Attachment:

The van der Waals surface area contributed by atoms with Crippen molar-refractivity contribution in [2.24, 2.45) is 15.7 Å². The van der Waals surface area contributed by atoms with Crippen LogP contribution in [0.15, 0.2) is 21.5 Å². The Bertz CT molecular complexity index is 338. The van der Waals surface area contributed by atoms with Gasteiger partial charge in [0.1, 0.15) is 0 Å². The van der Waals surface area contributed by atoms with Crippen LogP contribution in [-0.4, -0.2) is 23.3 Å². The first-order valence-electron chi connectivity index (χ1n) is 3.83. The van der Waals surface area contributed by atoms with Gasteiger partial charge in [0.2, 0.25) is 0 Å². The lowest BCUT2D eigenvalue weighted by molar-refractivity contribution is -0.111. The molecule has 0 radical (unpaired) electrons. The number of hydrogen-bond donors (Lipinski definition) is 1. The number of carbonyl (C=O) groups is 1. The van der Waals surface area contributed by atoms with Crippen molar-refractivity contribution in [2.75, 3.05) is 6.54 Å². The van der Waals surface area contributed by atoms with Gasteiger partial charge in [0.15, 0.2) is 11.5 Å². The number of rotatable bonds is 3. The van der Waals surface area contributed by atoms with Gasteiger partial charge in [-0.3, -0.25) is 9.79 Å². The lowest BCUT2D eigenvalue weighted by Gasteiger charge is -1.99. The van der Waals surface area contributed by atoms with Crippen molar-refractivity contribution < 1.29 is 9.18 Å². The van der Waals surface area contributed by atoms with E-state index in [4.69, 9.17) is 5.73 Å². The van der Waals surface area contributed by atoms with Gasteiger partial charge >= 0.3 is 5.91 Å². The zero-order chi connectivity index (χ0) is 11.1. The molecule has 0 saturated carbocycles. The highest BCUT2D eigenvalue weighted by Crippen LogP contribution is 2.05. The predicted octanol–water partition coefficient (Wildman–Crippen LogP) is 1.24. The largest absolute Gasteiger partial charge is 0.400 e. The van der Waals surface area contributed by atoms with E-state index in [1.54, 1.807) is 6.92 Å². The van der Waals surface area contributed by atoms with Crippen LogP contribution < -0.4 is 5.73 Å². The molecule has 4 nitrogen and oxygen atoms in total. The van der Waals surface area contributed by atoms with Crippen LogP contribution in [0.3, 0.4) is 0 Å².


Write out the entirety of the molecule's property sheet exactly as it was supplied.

The van der Waals surface area contributed by atoms with Crippen molar-refractivity contribution in [2.24, 2.45) is 15.7 Å². The van der Waals surface area contributed by atoms with Crippen LogP contribution in [0.15, 0.2) is 21.5 Å². The Bertz CT molecular complexity index is 338. The van der Waals surface area contributed by atoms with Gasteiger partial charge in [0.1, 0.15) is 0 Å². The van der Waals surface area contributed by atoms with Crippen LogP contribution in [-0.4, -0.2) is 23.3 Å². The first-order valence-electron chi connectivity index (χ1n) is 3.83. The van der Waals surface area contributed by atoms with Gasteiger partial charge in [0.2, 0.25) is 0 Å². The lowest BCUT2D eigenvalue weighted by molar-refractivity contribution is -0.111. The molecule has 0 radical (unpaired) electrons. The number of hydrogen-bond donors (Lipinski definition) is 1. The number of carbonyl (C=O) groups is 1. The van der Waals surface area contributed by atoms with Crippen molar-refractivity contribution in [2.75, 3.05) is 6.54 Å². The van der Waals surface area contributed by atoms with Gasteiger partial charge in [0.15, 0.2) is 11.5 Å². The number of rotatable bonds is 3. The van der Waals surface area contributed by atoms with Gasteiger partial charge in [-0.3, -0.25) is 9.79 Å². The lowest BCUT2D eigenvalue weighted by Gasteiger charge is -1.99. The van der Waals surface area contributed by atoms with Crippen molar-refractivity contribution < 1.29 is 9.18 Å². The van der Waals surface area contributed by atoms with E-state index in [4.69, 9.17) is 5.73 Å². The van der Waals surface area contributed by atoms with Gasteiger partial charge >= 0.3 is 5.91 Å². The zero-order chi connectivity index (χ0) is 11.1. The molecule has 0 saturated carbocycles. The highest BCUT2D eigenvalue weighted by Crippen LogP contribution is 2.05. The predicted octanol–water partition coefficient (Wildman–Crippen LogP) is 1.24. The largest absolute Gasteiger partial charge is 0.400 e. The van der Waals surface area contributed by atoms with E-state index in [1.54, 1.807) is 6.92 Å². The van der Waals surface area contributed by atoms with Crippen LogP contribution < -0.4 is 5.73 Å². The molecule has 4 nitrogen and oxygen atoms in total. The van der Waals surface area contributed by atoms with Crippen LogP contribution in [0.3, 0.4) is 0 Å².